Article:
I had just returned from a trip abroad to find a vastly different city from the one I left. You could see it coming, when the Paris newsreels showed a truck full of vaccine being escorted by hordes of flashing police vehicles and was given a triumphant Napoleonic welcome into the city. I returned to find that confusion over a pandemic has been transformed into a "killer flu". Every news outlet or show is talking about it. My colleagues are excitedly talking about how overwhelmed they are with panic-stricken patients. People are scared enough to knock on doors in the middle of the night, keep their kids home from school, avoid social situations, request vaccines, given unnecessary drugs, and so on. Machines and computers are overflowing with worried messages. My own waiting room bears mask-clad victims of well-intentioned guidelines. This is all heightened by the horrible tragedy of a young person's death.
I was also greeted by a strange sight on the tube that deserves a comment. It was a picture on the news depicting hundreds of people standing in a cold downpour for hours waiting for a flu shot, and a health official stating how pleased they were to see this. In my mother's day, standing for hours in the cold rain would result in hours of lecturing while feeding me copious amounts of cod-liver oil alternating with milk, mustard-honey and rubbing Vicks on my chest, and topping off with fine brandy aperitif. I would have liked to think that most people were there in hopes of making a well-balanced and altruistic decision. As I gazed closer into their eyes, it was evident that they were filled with fear. It is the type of panic-driven fear that elicits a primitive protective reflex in all parents, in the face of perceived helplessness. The immense expressions of relief may be premature but supported the point. Sadly, I realized that it was both my colleagues in the media and in health care that unwittingly were aiding in the generation of this panic.
In the ancient Roman city of Pompei there are frescoes that depict rioting in the streets over the outcome of a gladiator match. I was awed that in such an organized, well-planned and cultural place, it was important for artists to render this depiction for all to see. It warns how quickly panic can ensue in the midst of everyday existence when information is over emphasied, and that panic has an ominous potential to escalate quickly.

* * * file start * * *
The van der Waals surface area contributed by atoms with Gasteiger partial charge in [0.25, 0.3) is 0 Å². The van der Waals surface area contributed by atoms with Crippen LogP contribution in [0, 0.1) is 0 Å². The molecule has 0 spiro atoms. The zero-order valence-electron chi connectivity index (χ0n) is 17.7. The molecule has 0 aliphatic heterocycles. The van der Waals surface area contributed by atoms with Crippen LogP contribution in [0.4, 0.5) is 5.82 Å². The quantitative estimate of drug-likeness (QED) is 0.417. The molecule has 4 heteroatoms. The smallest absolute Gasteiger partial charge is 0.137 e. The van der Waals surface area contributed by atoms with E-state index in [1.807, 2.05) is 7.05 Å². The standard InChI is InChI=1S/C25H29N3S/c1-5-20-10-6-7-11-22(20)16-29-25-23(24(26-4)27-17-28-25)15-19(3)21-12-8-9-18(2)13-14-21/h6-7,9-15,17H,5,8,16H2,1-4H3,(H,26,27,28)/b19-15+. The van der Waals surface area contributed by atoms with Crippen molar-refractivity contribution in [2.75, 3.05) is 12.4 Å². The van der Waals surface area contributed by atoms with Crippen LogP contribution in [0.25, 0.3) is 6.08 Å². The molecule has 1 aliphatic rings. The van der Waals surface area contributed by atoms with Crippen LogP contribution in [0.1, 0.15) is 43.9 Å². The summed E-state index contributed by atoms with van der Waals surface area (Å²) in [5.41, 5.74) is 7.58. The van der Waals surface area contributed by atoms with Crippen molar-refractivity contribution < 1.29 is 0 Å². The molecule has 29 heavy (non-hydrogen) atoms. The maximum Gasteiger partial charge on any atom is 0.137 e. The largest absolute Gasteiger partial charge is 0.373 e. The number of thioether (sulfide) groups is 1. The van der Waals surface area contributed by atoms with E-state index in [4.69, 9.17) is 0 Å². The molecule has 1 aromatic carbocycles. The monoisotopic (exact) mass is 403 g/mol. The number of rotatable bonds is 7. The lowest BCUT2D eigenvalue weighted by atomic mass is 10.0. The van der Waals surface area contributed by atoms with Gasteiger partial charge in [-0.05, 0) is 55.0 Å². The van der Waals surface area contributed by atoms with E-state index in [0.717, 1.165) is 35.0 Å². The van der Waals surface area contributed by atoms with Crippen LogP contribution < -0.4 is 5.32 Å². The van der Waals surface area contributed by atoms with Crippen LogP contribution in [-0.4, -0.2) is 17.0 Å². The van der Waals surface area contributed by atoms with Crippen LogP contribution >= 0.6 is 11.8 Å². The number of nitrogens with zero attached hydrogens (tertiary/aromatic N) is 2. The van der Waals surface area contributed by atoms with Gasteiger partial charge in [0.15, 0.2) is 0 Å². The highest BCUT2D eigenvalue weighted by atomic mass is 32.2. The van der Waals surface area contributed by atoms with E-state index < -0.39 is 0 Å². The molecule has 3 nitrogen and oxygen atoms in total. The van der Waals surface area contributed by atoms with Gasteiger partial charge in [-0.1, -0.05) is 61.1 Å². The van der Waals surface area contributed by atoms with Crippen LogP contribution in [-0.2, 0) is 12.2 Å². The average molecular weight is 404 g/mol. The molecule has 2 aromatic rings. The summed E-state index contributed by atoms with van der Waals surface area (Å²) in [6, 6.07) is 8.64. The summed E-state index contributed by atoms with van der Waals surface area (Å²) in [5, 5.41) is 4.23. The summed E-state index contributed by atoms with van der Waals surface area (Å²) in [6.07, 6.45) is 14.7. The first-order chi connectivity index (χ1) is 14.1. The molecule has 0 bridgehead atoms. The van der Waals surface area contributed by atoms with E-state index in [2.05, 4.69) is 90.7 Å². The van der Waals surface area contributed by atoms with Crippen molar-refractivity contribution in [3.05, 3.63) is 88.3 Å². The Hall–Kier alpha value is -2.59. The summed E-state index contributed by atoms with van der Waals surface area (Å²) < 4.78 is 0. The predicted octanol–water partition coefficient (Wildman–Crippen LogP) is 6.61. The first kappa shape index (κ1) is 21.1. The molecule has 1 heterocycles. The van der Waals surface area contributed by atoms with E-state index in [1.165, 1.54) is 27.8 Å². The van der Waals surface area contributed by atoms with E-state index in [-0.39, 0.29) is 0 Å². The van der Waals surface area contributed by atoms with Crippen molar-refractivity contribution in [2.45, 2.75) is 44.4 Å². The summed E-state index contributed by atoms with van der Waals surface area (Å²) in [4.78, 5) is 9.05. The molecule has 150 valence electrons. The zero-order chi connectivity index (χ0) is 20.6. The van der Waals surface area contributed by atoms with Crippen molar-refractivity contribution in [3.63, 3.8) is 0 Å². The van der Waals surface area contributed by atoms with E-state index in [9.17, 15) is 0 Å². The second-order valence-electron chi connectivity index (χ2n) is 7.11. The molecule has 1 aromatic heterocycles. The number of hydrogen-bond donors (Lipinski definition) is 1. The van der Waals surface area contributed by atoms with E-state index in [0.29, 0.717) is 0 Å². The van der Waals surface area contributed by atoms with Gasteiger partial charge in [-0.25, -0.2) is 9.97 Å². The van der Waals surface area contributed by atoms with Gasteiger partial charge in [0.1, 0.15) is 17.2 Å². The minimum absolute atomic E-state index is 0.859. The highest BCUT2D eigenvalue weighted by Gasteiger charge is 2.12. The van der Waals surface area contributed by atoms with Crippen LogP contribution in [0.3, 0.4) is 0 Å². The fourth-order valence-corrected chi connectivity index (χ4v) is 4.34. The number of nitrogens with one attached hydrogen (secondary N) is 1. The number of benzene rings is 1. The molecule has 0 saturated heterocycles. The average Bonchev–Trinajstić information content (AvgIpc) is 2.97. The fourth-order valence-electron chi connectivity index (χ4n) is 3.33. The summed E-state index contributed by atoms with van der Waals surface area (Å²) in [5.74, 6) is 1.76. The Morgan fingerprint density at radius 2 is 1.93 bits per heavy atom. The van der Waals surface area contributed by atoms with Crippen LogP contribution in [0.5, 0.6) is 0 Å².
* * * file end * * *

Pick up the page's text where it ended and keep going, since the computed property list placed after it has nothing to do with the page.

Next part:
There is no need to panic. There are positives. For the most part, swine flu is a mild illness that resolves itself in a few days. It affects mostly young people, suggesting some degree of immunity for older folks. For more than 99.5% of those afflicted, it will be just another seasonal illness. Many patients are surprised to be told that their symptoms fit with swine flu. The difference is that they find apprehension and change of attitude if and when they share that information. Mother Nature is providing our population with quickly spreading natural immunity, faster than the flu-shots are being given. It is still safe to get one. Most of the media hype deals with the extremely rare and tragic face of Influenza. Most masks only help to prevent spread from sick individuals but do not prevent infection, since the virus can easily travel through them. Pandemic means a lot of people getting infected but has no bearing on the severity of illness. Influenza is a group of viruses that ideally only borrow our lungs for reproduction. Death is a rare and unfortunate outcome that is often associated with other factors or secondary infections.
One of my favorite sites for information is from the Center for Disease Control in Atlanta - www.cdc.gov/flu/. It offers a lot of balance and shows trends. Death of children from influenza is a tragic but seasonal occurrence. In the United States, 116 childhood deaths were reported during the "mild" 2008-2009 season. Our death rate due to swine flu has not yet begun to rise substantially. Mourn the tragic loss of a young person. Please don't panic about the shots, as I am told that they will be in your doctor's office within days. Finally, learn to ask about the rest of the story. Dallas scored 4 goals. The cup is possible, but likely?
● Swine influenza from Wikipedia, the free encyclopedia.
● 2009 H1N1 Flu (Swine Flu) from Centers for Disease Control and Prevention (CDC).
● 2009 H1N1 Flu ("Swine Flu") and You. Questions and answers from Centers for Disease Control and Prevention (CDC).
● Seasonal Influenza (Flu) from Centers for Disease Control and Prevention (CDC).
● 2009 flu pandemic from Wikipedia, the free encyclopedia.
● Swine Flu (Swine Influenza A [H1N1 and H3N2v] Virus) from MedicineNet.
● Pandemic: Paranoia or Preparedness? From CHVBV Registered Psychologists, Edmonton, Alberta.
● Flu.gov. Flu Shot Locator (seasonal and H1N1) in the United States.
● Flu Shots and Clinics in Canada.
● Flu (influenza) from Government of Canada. Learn about flu, its causes, symptoms, risks, treatment and prevention. Flu clinics and resources from across Canada.
● Influenza. The Canadian Pandemic Influenza Plan for the Health Sector from Health Canada.
● Pandemic Flu from
● Flu Pandemics
● Types of Influenza.
● Pandemic Flu History. 1918-1919, The Great Pandemic. 1957-1958. 1968-1969. 2009-2010.